Farmers have come to Delhi for a "decisive battle" and will continue their stir against the new marketing laws, their leaders asserted on Monday, unmoved by the appeals of the Centre and PM Modi.
The opposition parties too stepped up pressure, asking the Centre to "respect the democratic struggle" of the farmers and repeal the laws.
Peaceful sit-ins by farmers, mostly from Punjab and Haryana, continued for the fifth day at the Singhu and Tikri borders with no untoward incident being reported even as the numbers of protestors swelled at the Ghazipur border.
"Our demands are non-negotiale," Jagmohan Singh, general secretary Bhartiya Kisan Union (Dakaunda), said while addressing a press conference at Singhu border.
Security has been beefed up by the Delhi Police and concrete barriers placed at all borders points connecting the city with Haryana and Uttar Pradesh as the farmers threatened to block all highways to the national capital.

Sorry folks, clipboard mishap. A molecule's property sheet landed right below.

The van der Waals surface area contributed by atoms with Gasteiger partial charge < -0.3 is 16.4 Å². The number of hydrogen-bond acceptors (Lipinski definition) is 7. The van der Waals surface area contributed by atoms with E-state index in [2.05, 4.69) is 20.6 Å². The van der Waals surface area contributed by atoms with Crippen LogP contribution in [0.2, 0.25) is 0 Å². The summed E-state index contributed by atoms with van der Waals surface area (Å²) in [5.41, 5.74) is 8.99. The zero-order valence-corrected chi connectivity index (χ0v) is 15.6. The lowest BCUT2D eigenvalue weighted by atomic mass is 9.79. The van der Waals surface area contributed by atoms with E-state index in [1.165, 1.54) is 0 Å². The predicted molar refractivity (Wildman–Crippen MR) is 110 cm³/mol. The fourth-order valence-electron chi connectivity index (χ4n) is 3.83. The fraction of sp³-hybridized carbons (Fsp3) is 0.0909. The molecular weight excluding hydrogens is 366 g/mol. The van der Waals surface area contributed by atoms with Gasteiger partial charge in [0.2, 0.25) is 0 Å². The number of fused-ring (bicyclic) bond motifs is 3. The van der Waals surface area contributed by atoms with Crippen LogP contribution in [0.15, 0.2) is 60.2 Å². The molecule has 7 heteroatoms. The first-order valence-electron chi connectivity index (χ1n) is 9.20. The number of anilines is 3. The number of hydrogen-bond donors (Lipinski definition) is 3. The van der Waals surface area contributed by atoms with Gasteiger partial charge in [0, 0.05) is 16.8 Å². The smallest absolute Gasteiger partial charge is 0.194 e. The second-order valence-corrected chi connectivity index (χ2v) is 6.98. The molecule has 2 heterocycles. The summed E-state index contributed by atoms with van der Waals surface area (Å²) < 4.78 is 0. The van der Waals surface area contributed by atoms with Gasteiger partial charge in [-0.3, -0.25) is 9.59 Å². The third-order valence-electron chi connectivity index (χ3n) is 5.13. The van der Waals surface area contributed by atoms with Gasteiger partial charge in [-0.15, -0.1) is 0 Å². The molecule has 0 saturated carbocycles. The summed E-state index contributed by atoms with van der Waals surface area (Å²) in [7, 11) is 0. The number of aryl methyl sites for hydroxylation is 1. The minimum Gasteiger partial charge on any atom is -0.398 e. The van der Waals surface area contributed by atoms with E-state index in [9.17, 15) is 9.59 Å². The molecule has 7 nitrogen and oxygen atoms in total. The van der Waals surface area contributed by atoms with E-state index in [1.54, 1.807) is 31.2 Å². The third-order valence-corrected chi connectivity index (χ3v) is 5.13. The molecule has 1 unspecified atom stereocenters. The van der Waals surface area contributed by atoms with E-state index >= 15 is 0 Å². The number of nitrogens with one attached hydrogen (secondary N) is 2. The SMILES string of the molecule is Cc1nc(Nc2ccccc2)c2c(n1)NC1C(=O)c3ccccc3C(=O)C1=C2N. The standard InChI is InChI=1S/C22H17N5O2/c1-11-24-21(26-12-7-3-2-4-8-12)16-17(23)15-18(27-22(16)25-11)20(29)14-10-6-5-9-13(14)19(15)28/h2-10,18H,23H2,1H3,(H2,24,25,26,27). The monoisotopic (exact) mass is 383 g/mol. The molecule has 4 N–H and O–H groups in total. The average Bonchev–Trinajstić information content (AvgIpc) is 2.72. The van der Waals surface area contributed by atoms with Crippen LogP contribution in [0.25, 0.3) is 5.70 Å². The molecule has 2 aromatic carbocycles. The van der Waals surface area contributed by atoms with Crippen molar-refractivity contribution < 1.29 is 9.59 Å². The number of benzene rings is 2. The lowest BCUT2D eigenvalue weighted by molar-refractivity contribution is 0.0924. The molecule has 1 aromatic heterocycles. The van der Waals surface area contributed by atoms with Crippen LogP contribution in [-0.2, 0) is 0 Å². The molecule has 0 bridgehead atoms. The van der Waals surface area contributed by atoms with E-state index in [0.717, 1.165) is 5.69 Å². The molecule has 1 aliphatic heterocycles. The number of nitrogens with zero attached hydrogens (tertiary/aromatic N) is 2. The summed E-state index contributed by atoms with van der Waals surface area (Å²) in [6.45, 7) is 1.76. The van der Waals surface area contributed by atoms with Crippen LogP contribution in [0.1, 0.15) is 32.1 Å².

Traffic snarls choked the roads as the Delhi Police kept the Singhu and Tikri borders closed and heightened checking at other entry points.
Amid the rancour, farmers were seen performing 'Ardas' (prayer) at the Haryana-Delhi border and distributing 'karah parshad' on Guru Nanak Jayanti.
At dusk, earthen lamps were placed on the barricades by the farmers who exchanged sweets while preparing for another chilly night in their tractor-trolleys which have been turned into makeshift shelters and dot a 10-km-long stretch along the Ambala-Delhi national highway.
Many protesters have cushioned their trolleys with layers of straw and laid mattresses over them to protect them from the cold. Night temperatures over the last few days have been settling at around 9 degrees Celsius.
Among the protesters are men and women aged over 70 years.
In a series of tweets in Hindi, BJP leader and Union minister Ravi Shankar Prasad sought to refute criticism of the bills. But he was immediately rebuffed.